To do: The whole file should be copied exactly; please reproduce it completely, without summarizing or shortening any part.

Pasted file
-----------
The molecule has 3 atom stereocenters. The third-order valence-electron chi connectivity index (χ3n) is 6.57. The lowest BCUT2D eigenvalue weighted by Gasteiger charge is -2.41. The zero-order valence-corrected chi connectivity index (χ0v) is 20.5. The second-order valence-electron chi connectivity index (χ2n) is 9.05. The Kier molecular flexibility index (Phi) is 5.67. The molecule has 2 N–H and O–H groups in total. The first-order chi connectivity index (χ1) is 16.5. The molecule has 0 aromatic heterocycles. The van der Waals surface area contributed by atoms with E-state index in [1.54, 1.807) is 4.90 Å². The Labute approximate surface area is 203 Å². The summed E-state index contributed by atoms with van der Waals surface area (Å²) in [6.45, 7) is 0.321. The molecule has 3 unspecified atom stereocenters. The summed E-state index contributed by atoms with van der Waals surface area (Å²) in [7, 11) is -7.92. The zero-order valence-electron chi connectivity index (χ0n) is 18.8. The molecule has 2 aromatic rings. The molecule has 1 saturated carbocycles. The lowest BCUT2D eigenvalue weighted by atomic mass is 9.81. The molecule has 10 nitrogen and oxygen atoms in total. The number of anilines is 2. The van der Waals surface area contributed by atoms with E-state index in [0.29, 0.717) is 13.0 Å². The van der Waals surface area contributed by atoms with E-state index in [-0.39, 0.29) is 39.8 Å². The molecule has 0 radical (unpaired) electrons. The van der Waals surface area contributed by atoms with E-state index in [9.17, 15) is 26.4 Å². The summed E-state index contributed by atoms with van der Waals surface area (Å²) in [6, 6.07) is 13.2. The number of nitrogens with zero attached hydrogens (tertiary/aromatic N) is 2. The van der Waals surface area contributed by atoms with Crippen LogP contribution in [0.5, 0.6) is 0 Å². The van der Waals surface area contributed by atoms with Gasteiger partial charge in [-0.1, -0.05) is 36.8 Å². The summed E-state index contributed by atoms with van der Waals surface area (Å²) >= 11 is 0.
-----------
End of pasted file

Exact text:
The molecule has 3 atom stereocenters. The third-order valence-electron chi connectivity index (χ3n) is 6.57. The lowest BCUT2D eigenvalue weighted by Gasteiger charge is -2.41. The zero-order valence-corrected chi connectivity index (χ0v) is 20.5. The second-order valence-electron chi connectivity index (χ2n) is 9.05. The Kier molecular flexibility index (Phi) is 5.67. The molecule has 2 N–H and O–H groups in total. The first-order chi connectivity index (χ1) is 16.5. The molecule has 0 aromatic heterocycles. The van der Waals surface area contributed by atoms with E-state index in [1.54, 1.807) is 4.90 Å². The Labute approximate surface area is 203 Å². The summed E-state index contributed by atoms with van der Waals surface area (Å²) in [6.45, 7) is 0.321. The molecule has 3 unspecified atom stereocenters. The summed E-state index contributed by atoms with van der Waals surface area (Å²) in [7, 11) is -7.92. The zero-order valence-electron chi connectivity index (χ0n) is 18.8. The molecule has 2 aromatic rings. The molecule has 1 saturated carbocycles. The lowest BCUT2D eigenvalue weighted by atomic mass is 9.81. The molecule has 10 nitrogen and oxygen atoms in total. The number of anilines is 2. The van der Waals surface area contributed by atoms with E-state index in [0.29, 0.717) is 13.0 Å². The van der Waals surface area contributed by atoms with E-state index in [-0.39, 0.29) is 39.8 Å². The molecule has 0 radical (unpaired) electrons. The van der Waals surface area contributed by atoms with E-state index in [9.17, 15) is 26.4 Å². The summed E-state index contributed by atoms with van der Waals surface area (Å²) in [6, 6.07) is 13.2. The number of nitrogens with zero attached hydrogens (tertiary/aromatic N) is 2. The van der Waals surface area contributed by atoms with Crippen LogP contribution in [0.5, 0.6) is 0 Å². The van der Waals surface area contributed by atoms with Gasteiger partial charge in [-0.1, -0.05) is 36.8 Å². The summed E-state index contributed by atoms with van der Waals surface area (Å²) >= 11 is 0.